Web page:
CONTACTS: DHHS Household Products Database, ; Washington Toxics Coalition,; New Jersey Department of Health and Senior Services,; Chlorine Institute,

 SEND YOUR ENVIRONMENTAL QUESTIONS TO: EarthTalk®, c/o E – The Environmental Magazine, P.O. Box 5098, Westport, CT 06881; E is a nonprofit publication. Subscribe:; Request a Free Trial Issue:

From the Editors of E/The Environmental Magazine

 Dear EarthTalk How can I make good use of the rainwater that runs down my roof and into my gutters?                                                                                                                             -- Brian Smith, Nashua, NH

 For most of us, the rain that falls on our roof runs off into the ground or the sewer system. But if you’re motivated to save a little water and re-distribute it on your lawns or plants—or even use it for laundry, dishes or other interior needs—collecting rainwater from your gutters’ downspouts is a no-brainer.

 If it’s allowed in your state, that is. Utah and parts of Washington State have antiquated but nonetheless tough laws banning anyone but owners of water rights from collecting rainwater flowing off privately owned rooftops. Such laws are rarely enforced, however, and one in Colorado was recently overturned.

 According to John C. Davis, writing in E – The Environmental Magazine, just about any homeowner can collect rainwater, given that the roof and gutters do most of the work. And since an inch of rain falling on a 2,000-square-foot roof produces some 1,200 gallons of runoff, one can harvest enough to supply all the water needs of a family of four for about two weeks. Of course, most of us would only use rainwater to irrigate our lawn or garden, and there should be plenty to go around for doing that in all but the most drought stricken areas.

 Plants and grass actually do better when fed rainwater instead of tap water, which is usually treated with softeners that actually inhibit plant growth. And, reports Davis, the lack of minerals in rainwater actually makes it more effective than tap water for shampooing or doing dishes. Using rainwater for plumbing uses can also extend the life of pipes and water heaters, since the salts added to tap water facilitate corrosion. Homeowners should set up a water purification system if they do plan to use rainwater for interior needs.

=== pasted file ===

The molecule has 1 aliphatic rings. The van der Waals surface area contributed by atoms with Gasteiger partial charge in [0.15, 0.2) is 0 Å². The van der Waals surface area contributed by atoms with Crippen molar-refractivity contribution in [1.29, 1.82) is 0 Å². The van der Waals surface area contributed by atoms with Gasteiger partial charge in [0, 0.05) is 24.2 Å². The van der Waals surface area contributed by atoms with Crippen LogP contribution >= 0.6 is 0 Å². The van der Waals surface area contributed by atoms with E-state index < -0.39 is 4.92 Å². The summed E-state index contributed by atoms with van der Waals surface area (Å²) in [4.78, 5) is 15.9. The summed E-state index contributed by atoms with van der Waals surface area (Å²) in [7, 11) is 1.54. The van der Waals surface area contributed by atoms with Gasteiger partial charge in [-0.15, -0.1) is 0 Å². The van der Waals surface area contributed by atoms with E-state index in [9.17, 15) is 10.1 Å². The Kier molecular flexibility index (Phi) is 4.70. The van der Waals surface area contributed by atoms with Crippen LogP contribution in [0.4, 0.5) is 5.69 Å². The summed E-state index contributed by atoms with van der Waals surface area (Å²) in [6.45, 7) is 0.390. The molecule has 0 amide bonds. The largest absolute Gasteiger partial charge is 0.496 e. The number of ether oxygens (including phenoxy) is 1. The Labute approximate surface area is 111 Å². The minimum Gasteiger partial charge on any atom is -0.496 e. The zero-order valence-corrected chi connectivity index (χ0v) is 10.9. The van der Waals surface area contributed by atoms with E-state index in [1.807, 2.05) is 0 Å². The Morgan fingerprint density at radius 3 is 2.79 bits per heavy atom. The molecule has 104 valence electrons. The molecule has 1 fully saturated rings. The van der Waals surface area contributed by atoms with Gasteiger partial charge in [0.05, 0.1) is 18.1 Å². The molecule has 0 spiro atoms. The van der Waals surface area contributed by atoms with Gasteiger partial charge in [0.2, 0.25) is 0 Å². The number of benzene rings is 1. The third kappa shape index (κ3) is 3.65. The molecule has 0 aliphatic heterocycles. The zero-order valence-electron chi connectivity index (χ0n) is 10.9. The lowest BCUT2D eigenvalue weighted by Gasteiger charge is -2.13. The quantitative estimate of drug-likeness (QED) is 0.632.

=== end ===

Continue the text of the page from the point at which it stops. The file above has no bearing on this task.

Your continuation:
Beyond the benefits to individual homeowners, rainwater harvesting can also be good for the local community, as it reduces the erosion, flooding and pollution runoff associated with heavy rainfall, and lessens reliance on public water supplies, alleviating some of the burden on utilities. Given these benefits, some states, including even drought-prone Texas, subsidize residential rainwater collection systems.

 Many varieties of rain barrel systems, starting at just $100, are available for home installation. A typical set-up is simply a rain barrel positioned under a gutter’s downspout. “The barrel is typically fitted with a spigot at its base to fill a watering can or attach a soaker hose (which bleeds out water all along its length, providing effortless drip irrigation), and a filter or screen at its top to prevent a buildup of leaves and other debris,” writes Davis. According to the U.S. Environmental Protection Agency, a single 100 gallon rain barrel can save up to 1,300 gallons of utility-provided water during the high demand summer months.

 Handy homeowners can make their own water harvesting systems, but buying one pre-made is a lot easier. Most nurseries and garden centers offer a range of choices (as well as advice), but websites such as Aquabarrel, Clean Air Gardening and Rainxchange make it easy to order a system online.

 CONTACTS: Aquabarrel,, Clean Air Gardening,; Rainxchange,

 SEND YOUR ENVIRONMENTAL QUESTIONS TO: EarthTalk®, P.O. Box 5098, Westport, CT 06881; Read past columns at: EarthTalk® is now a book! Details and order information at:

From the Editors of E/The Environmental Magazine

 Dear EarthTalk: I heard that goats are being used to prevent some of those catastrophic fires that seem to happen increasingly. What’s the story with that?                    -- Ali B., New Canaan, CT